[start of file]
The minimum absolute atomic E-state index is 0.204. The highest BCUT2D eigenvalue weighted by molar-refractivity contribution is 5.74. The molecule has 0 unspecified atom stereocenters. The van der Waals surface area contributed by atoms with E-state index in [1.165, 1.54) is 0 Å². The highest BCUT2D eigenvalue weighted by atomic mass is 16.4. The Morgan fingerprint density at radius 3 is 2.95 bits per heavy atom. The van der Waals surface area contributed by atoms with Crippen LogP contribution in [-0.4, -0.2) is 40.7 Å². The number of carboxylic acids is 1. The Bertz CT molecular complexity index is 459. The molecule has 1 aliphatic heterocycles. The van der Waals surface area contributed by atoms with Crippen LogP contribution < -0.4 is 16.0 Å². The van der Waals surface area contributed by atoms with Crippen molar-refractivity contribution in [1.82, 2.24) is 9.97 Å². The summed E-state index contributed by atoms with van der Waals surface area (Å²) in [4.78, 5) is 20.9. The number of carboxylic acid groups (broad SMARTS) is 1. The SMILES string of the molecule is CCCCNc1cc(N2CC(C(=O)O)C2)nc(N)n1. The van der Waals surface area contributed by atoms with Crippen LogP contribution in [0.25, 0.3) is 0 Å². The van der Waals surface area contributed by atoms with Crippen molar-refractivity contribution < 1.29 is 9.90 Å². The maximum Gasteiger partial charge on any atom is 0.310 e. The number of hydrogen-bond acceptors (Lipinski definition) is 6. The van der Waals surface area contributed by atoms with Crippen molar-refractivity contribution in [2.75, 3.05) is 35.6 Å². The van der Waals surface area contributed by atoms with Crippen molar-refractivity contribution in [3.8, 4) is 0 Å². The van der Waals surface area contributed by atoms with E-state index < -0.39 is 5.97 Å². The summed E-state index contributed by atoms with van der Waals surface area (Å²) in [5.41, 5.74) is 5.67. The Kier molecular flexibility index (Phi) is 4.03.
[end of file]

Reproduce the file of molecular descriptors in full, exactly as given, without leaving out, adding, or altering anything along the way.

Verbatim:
The minimum absolute atomic E-state index is 0.204. The highest BCUT2D eigenvalue weighted by molar-refractivity contribution is 5.74. The molecule has 0 unspecified atom stereocenters. The van der Waals surface area contributed by atoms with E-state index in [1.165, 1.54) is 0 Å². The highest BCUT2D eigenvalue weighted by atomic mass is 16.4. The Morgan fingerprint density at radius 3 is 2.95 bits per heavy atom. The van der Waals surface area contributed by atoms with Crippen LogP contribution in [-0.4, -0.2) is 40.7 Å². The number of carboxylic acids is 1. The Bertz CT molecular complexity index is 459. The molecule has 1 aliphatic heterocycles. The van der Waals surface area contributed by atoms with Crippen LogP contribution < -0.4 is 16.0 Å². The van der Waals surface area contributed by atoms with Crippen molar-refractivity contribution in [1.82, 2.24) is 9.97 Å². The summed E-state index contributed by atoms with van der Waals surface area (Å²) in [4.78, 5) is 20.9. The number of carboxylic acid groups (broad SMARTS) is 1. The SMILES string of the molecule is CCCCNc1cc(N2CC(C(=O)O)C2)nc(N)n1. The van der Waals surface area contributed by atoms with Crippen LogP contribution in [0.25, 0.3) is 0 Å². The van der Waals surface area contributed by atoms with Crippen molar-refractivity contribution < 1.29 is 9.90 Å². The maximum Gasteiger partial charge on any atom is 0.310 e. The number of hydrogen-bond acceptors (Lipinski definition) is 6. The van der Waals surface area contributed by atoms with Crippen molar-refractivity contribution in [2.75, 3.05) is 35.6 Å². The van der Waals surface area contributed by atoms with Crippen molar-refractivity contribution in [3.8, 4) is 0 Å². The van der Waals surface area contributed by atoms with E-state index < -0.39 is 5.97 Å². The summed E-state index contributed by atoms with van der Waals surface area (Å²) in [5.41, 5.74) is 5.67. The Kier molecular flexibility index (Phi) is 4.03.